Interesting. I was actually just about to type that this would all be cleared up if (1) the maximum kinetic energy of the photoelectron is hν - φ and (2) φ is defined as the material-specific work function W plus the FUTURE stopping potential Efin, i.e., the electric potential that will be on the conductor after the photoelectron is ejected. That would make intuitive sense anyway since it would seem to be the post-ejection potential that actually pulls on the photoelectron, not the pre-ejection potential.

So it looks like my whole problem was that I originally had φ defined as just the material-specific work function W rather than W + Efin.

For what it's worth, if it were the pre-ejection potential, then conservation of energy could be proven violated assuming divergence of the sequence Eprod, n = (2n+1)Q2elec/(W + (W/C)Eprod, n-1), Eprod, 0 = Q2elec/W.

Last edited: Jan 10, 2018
8. Jan 10, 2018

### Staff: Mentor

0.7 nm (assuming φ=2 eV) Still impossible to have a metal with the usual electron bands with that size. Instead of the photoeffect you can get ionization of individual atoms. There the attraction is important - the whole ionization energy comes from this attraction.

9. Jan 11, 2018

### G Cooke

So I realize now that energy is conserved because φ includes the post-ejection electric potential energy Efin of the the conductor, which it must because the newly ejected photoelectron is caught inside the electric field from the now positively charged conductor and must overcome its force in order to escape.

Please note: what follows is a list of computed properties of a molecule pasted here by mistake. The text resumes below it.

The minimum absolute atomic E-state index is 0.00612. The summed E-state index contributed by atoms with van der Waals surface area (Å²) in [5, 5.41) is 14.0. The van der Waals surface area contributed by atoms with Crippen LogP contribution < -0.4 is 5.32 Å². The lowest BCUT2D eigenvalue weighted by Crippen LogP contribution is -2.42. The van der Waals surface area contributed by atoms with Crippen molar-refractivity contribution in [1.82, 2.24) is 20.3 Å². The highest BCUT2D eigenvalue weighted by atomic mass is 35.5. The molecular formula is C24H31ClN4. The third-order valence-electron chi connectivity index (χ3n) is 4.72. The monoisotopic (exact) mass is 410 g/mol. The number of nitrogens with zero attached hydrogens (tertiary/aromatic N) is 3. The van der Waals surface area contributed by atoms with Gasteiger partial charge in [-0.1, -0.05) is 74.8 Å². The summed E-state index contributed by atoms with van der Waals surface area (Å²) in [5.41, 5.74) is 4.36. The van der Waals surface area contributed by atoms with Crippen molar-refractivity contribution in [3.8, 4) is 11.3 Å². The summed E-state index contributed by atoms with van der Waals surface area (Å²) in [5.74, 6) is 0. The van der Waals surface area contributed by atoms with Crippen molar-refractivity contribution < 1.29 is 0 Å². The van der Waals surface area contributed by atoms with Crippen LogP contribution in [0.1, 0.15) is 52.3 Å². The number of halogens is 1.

But what if the geometry of the conductor is such that the electric field is zero in the region where the photoelectron ejects from it? For example, if the photon strikes the inner surface of a spherical shell, the charge left by the ejected photoelectron will distribute evenly around the shell, creating a zero net electric field inside the shell (Gauss's law) so that the photoelectron feels no attractive force. That implies φ here does not include Efin. Yet, it would seem that the conductor still acquires electric potential energy Efin due to its charge (assume the photoelectron gets decelerated by collisions with air molecules inside the shell so that it doesn't cancel out the conductor's charge). It appears that we can now have Efin > φ and, by extension, Eprod > φ, yet again appearing to violate conservation of energy.

Last edited: Jan 11, 2018
10. Jan 11, 2018

### Staff: Mentor

That process takes some time.

φ is a description of a macroscopic quantity. It doesn't help to search for effects of individual charges on it. That's like asking what the temperature of a macroscopic object is if one particular atom in it has a slightly higher energy at this point in time.

11. Jan 12, 2018

### ZapperZ

Staff Emeritus
As someone who studies photoemission and does experimental work in it, I find this whole thread to be extremely confusing.